Your tax dollars at work: cities, counties spend big for bills, policies
SALEM — Lobbying is largely synonymous with interest groups, but every year, government agencies big and small spend money to amplify their interests at the Capitol.
Yet lobbyists for the city or county you live in or the public university your children attend are working at taxpayer expense in the Capitol with the hope of gaining influence.
"That's our tax dollars lobbying for more tax dollars," said Julie Parrish, a former state representative.
In 2017, the city of Portland spent more on lobbying than any other government body. In fact, at $353,391, the city was the sixth biggest spender out of all organizations lobbying the Legislature.
City officials said they keep a close eye on the Legislature's activities. In 2017, they tracked 2,091 bills out of the more than 2,800 introduced, and its lobbyists testified 70 times before legislative committees. That year, many of the city's interests advanced. Four of the five initiatives introduced at the city's request became law.
Elizabeth Edwards, the city's head of government relations, said the city lobbies on issues where it needs support from the state — or where it wants the state to allow local control.
The state's most populous city, with than 640,000 residents, faces unique issues, Edwards said. For example, the city wants to prevent fatal traffic accidents. City officials can't on their own reduce speed limits on certain streets to cut the risk of pedestrians or bicyclists being killed in a collision with a vehicle.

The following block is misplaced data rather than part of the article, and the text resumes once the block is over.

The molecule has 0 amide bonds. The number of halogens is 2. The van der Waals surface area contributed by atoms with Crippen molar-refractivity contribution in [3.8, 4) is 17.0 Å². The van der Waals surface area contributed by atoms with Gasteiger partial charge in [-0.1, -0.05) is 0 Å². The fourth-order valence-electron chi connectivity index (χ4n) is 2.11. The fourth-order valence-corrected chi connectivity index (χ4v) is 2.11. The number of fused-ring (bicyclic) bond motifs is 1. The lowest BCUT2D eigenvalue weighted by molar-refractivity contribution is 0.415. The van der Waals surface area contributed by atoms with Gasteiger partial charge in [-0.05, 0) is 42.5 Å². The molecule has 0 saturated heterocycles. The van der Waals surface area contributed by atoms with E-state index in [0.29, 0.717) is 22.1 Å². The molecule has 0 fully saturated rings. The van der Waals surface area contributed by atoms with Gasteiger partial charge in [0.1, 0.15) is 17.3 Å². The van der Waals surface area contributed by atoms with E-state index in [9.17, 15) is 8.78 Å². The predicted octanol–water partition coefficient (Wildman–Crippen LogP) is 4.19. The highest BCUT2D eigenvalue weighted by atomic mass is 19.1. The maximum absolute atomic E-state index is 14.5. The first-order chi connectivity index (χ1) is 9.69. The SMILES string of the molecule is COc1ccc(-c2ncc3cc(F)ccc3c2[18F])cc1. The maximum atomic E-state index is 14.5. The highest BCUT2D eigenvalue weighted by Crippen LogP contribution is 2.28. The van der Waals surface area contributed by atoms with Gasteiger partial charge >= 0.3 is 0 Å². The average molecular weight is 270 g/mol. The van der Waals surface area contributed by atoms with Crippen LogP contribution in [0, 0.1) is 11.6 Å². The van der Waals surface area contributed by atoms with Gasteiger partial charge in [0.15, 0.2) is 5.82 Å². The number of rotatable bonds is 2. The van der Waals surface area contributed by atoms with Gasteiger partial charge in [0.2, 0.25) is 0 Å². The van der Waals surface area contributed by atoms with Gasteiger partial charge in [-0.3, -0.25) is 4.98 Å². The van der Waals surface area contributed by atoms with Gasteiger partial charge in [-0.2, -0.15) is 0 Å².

So the city wants state legislators to pass a law this year to allow the city to reduce speed limits. "I think people think of lobbyists as a really negative, nefarious figure, and really it's about having better coordination between governments because we do all share constituents and are trying to find more efficient outcomes," Edwards said.
Explaining a policy agenda
Oregon's cities and counties each band together to lobby for their interests. The League of Oregon Cities was formed nearly a century ago, in 1925, through an intergovernmental agreement. Each city pays dues to fund the league's work.
Other organizations that represent public officials aren't government agencies. One such example: the Confederation of Oregon School Administrators. COSA, which counts public school administrators among its members, and whose board is made up largely of superintendents and administrators of public schools, spent $261,760 on lobbying the state in 2017.
COSA did not respond to requests from the Oregon Capital Bureau this week to discuss how it is funded.
The Association of Oregon Counties spent about $333,000 on lobbying the state in 2017, making it the second-highest government spender on lobbying that year — just behind the city of Portland.
Oregonians rely on counties for more public services than in most other states, said McKenzie Farrell of the Association of Oregon Counties, a governmental entity representing the state's 36 counties. "This means that the majority of Oregon legislation has some potential impact on counties," Farrell said. "Because of the depth and breadth of services that counties provide, we track more bills than any other organization in the state."